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Thai warship capsizes, 31 sailors missing

Rescue missions are underway in the Gulf of Thailand where a Thai warship HTMS Sukhothai, carrying more than 100 crew, capsized last night. Authorities have rescued 75 sailors, some of whom managed to get to life rafts. Thirty-one sailors are still missing. Thai navy officials say they haven’t given up on finding the missing crew, even though their chances look bleak.

The navy is also launching an investigation into what caused the sinking of the Sukhothai. The ship went down in a storm after taking on water, which short-circuited the ship’s power systems. The vessel then listed on its side before sinking at around 11:30 pm local time.

The ship had been on patrol and had sent distress messages, but only one ship managed to arrive before the Sukhothai sank. The Sukhothai was built for the Thai navy in the US in the 1980s. Such a massive naval disaster is unprecedented in Thailand among naval ships in active service.

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Oregon Gov. Brown commutes sentences of all the state’s death row inmates. Jan. 6 Committee to hold final public meeting next Monday; will likely announce criminal referrals. Brazil: Bolsonaro supporters attack police HQ.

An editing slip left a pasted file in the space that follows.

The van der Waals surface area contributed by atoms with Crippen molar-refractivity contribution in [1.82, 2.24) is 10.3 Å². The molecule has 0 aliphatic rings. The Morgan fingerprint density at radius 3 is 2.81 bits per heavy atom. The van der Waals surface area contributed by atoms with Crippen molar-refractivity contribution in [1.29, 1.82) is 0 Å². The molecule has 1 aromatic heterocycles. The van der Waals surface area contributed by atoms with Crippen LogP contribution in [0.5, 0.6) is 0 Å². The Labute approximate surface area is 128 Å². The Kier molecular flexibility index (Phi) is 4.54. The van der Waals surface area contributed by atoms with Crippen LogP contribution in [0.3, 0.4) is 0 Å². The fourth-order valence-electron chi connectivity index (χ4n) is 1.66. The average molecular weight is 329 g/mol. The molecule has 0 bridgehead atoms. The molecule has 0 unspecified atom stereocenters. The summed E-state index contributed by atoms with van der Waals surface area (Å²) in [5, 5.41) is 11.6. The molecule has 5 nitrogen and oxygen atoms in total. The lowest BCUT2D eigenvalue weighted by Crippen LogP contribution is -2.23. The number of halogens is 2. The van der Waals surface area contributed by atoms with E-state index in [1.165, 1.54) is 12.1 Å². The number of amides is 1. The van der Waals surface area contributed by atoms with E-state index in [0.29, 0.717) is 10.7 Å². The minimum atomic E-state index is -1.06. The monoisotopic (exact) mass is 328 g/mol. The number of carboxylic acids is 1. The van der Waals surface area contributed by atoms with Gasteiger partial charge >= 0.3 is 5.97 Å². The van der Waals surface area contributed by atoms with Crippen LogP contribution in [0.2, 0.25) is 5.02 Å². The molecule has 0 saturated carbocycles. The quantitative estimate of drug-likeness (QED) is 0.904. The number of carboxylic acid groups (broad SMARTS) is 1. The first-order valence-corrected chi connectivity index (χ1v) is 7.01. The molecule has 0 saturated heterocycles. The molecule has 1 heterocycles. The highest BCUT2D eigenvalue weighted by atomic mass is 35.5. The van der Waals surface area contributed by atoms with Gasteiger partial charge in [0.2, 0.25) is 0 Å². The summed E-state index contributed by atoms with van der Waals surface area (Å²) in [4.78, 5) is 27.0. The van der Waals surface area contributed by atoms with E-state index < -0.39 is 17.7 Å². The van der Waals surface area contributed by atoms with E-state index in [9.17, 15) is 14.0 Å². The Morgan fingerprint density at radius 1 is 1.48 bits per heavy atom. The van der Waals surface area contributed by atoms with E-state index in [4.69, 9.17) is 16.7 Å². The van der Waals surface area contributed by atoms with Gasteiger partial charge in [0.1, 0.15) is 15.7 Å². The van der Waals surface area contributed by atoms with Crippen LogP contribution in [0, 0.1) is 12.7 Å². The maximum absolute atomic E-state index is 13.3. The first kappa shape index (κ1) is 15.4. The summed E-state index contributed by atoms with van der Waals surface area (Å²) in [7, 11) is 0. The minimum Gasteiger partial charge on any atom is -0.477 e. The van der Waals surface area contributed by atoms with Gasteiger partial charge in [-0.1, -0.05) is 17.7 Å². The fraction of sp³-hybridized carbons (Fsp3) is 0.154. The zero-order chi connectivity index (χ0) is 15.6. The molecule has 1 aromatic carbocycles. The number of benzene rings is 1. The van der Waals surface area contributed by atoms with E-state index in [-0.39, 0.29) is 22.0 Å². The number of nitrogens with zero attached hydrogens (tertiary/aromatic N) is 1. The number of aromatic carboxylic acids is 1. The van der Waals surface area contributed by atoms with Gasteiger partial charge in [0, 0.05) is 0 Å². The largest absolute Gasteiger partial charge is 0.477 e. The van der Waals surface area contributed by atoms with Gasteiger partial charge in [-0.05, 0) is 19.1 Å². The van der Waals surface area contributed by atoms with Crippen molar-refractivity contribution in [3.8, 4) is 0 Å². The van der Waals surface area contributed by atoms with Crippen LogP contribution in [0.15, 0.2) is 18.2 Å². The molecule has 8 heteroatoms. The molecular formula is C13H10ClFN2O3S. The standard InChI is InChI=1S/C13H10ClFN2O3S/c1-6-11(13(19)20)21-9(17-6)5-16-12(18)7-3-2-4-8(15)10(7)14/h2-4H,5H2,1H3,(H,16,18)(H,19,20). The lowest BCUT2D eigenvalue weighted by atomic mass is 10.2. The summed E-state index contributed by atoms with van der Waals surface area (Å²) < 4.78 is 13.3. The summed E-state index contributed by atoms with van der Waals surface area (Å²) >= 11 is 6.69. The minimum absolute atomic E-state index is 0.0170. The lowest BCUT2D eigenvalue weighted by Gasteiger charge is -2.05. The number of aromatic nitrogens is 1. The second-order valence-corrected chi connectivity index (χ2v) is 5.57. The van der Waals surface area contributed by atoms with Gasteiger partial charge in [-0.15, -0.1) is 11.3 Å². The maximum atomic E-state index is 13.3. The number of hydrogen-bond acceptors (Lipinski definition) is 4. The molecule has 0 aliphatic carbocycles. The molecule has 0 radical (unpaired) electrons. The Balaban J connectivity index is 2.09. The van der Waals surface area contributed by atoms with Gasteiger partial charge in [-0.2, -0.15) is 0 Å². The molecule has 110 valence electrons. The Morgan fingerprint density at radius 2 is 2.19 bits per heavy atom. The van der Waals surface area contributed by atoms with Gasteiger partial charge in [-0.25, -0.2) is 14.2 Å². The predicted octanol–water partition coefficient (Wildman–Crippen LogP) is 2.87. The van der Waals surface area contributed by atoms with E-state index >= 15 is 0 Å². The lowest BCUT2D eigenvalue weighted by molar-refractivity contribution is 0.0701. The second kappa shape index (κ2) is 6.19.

Oregon Gov. Kate Brown commutes sentences of all the state’s death row inmates

With less than a month left in office, Oregon Gov. Kate Brown has commuted the sentences of all 17 inmates on Oregon’s death row to life without the possibility of parole. While capital punishment is legal in the Oregon, the state has not carried out an execution since 1997. Since taking office in 2015, Brown has used her clemency powers more than all the state’s governors in the last 50 years combined.

Brown continued a moratorium on the state’s death penalty that began with her predecessor. During the pandemic, she granted clemency to nearly 1000 non-violent offenders to reduce overcrowding. She’s also allowed 73 juvenile offenders convicted of committing crimes as serious as murder to apply for early release.